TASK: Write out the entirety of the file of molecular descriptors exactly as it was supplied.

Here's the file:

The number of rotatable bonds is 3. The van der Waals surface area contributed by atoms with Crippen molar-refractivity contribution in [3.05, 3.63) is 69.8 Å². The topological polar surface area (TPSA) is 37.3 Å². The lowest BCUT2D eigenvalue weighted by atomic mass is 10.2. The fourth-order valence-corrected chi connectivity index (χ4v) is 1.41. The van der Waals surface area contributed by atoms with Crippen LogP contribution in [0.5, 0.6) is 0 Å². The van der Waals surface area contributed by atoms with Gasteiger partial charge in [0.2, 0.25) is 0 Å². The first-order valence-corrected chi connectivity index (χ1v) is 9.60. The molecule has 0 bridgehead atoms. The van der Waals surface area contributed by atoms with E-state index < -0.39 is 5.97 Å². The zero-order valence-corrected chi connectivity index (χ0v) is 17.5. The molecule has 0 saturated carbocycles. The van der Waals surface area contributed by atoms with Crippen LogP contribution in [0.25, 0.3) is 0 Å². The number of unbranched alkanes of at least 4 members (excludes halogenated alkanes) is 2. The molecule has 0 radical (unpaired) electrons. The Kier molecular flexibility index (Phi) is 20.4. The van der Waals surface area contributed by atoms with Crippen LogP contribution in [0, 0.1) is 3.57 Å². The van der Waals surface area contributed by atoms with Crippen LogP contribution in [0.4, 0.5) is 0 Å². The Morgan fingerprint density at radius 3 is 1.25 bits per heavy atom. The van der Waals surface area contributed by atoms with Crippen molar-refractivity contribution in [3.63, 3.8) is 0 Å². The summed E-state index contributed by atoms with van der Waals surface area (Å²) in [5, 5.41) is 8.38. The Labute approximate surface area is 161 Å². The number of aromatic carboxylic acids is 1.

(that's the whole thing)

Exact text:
The number of rotatable bonds is 3. The van der Waals surface area contributed by atoms with Crippen molar-refractivity contribution in [3.05, 3.63) is 69.8 Å². The topological polar surface area (TPSA) is 37.3 Å². The lowest BCUT2D eigenvalue weighted by atomic mass is 10.2. The fourth-order valence-corrected chi connectivity index (χ4v) is 1.41. The van der Waals surface area contributed by atoms with Crippen LogP contribution in [0.5, 0.6) is 0 Å². The van der Waals surface area contributed by atoms with Gasteiger partial charge in [0.2, 0.25) is 0 Å². The first-order valence-corrected chi connectivity index (χ1v) is 9.60. The molecule has 0 bridgehead atoms. The van der Waals surface area contributed by atoms with E-state index < -0.39 is 5.97 Å². The zero-order valence-corrected chi connectivity index (χ0v) is 17.5. The molecule has 0 saturated carbocycles. The van der Waals surface area contributed by atoms with Crippen LogP contribution in [0.25, 0.3) is 0 Å². The number of unbranched alkanes of at least 4 members (excludes halogenated alkanes) is 2. The molecule has 0 radical (unpaired) electrons. The Kier molecular flexibility index (Phi) is 20.4. The van der Waals surface area contributed by atoms with Crippen LogP contribution in [0, 0.1) is 3.57 Å². The van der Waals surface area contributed by atoms with Crippen LogP contribution in [0.4, 0.5) is 0 Å². The Morgan fingerprint density at radius 3 is 1.25 bits per heavy atom. The van der Waals surface area contributed by atoms with Crippen molar-refractivity contribution in [3.63, 3.8) is 0 Å². The summed E-state index contributed by atoms with van der Waals surface area (Å²) in [5, 5.41) is 8.38. The Labute approximate surface area is 161 Å². The number of aromatic carboxylic acids is 1.